Mental Abilities Essay Term 1 - 2011
Geoff Taylor - Line 6
Dannii Seddon - Year 12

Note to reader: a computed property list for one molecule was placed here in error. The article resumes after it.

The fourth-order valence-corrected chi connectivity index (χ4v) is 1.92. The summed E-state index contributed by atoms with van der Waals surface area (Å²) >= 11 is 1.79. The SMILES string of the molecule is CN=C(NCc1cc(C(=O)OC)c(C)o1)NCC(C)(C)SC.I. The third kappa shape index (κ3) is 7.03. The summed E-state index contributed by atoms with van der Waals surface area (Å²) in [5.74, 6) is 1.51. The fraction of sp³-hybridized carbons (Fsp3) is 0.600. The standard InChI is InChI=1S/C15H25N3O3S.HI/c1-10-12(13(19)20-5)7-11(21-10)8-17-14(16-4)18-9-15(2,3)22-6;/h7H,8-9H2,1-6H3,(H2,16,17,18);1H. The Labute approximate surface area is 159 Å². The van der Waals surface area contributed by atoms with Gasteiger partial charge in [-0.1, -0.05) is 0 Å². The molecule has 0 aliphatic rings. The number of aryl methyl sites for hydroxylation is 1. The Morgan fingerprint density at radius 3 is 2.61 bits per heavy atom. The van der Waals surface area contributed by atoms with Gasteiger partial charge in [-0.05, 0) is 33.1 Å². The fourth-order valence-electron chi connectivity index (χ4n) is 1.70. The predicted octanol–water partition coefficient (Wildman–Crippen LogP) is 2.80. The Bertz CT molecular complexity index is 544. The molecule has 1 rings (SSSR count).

Specific definitions of emotion and intelligence are difficult as both categories can be so broad. Emotions do not only incorporate bodily feelings but are also important in social interactions, behaviour, and how human beings understand the world. Definitions of intelligence have varied considerably throughout the history of psychology, generally because most psychologists and theorists tend to disagree on one sole definition. Another theory that developed over the years was that of emotional intelligence (EI). Various models have since been proposed for the definition of EI as well as sparking much disagreement about how the term is measured and should be used, especially as some have even gone to the extent of declaring one's EI is more influential than their IQ, consequently determining one's intelligence. Controversy within the field will likely continue for some time as the overall interest in the topic continues to increase.Modern theories of intelligence have drifted away from the older theories and proposed that it involves multiple interrelated concepts that are built up into a complex system. Gardner (1983) proposed several different intelligences and his theory includes a much wider range of abilities. This breadth in the way of seeing intelligence that is the strength of theory and, with its focus on interpersonal and intrapersonal factors, starts to create links toward emotional factors. Earlier theories on how the experience of emotions is produced caused a slight connection between physiological changes and the feelings experienced. It was hypothesized that it was the emotions that were caused by the physiological changes. However, modern theories question this early approach, disallowing room for the effects of cognitions on emotions and vice versa. Studies then conducted by Williams, Watts, MacLeod and Matthews (1997) lead to the foundations for an exploration of how intelligence and emotion are linked to each other in order to determine what can be considered one's overall intelligence.An idea that attempts to pair these two areas of emotions and intelligence, and that has seen a large amount of research over the last couple of decades, is that of emotional intelligence. The theory of emotional intelligence (EI) has basically been defined as the ability to recognise, understand, and manage our emotions and those of others and was brought to attention by Salovey and Mayer (1990) after the term first appeared in Wayne Payne's doctoral thesis, A study of emotion: Developing emotional intelligence (1985). Salovey and Mayer themselves described emotional intelligence as 'involving an ability to monitor the emotions of ourselves and others efficiently in order to better guide actions and thinking'. They go on to state that this concept has a large overlap with Gardner's idea of intrapersonal intelligence. Mayer, Dipaolo and Savoley (1990) then...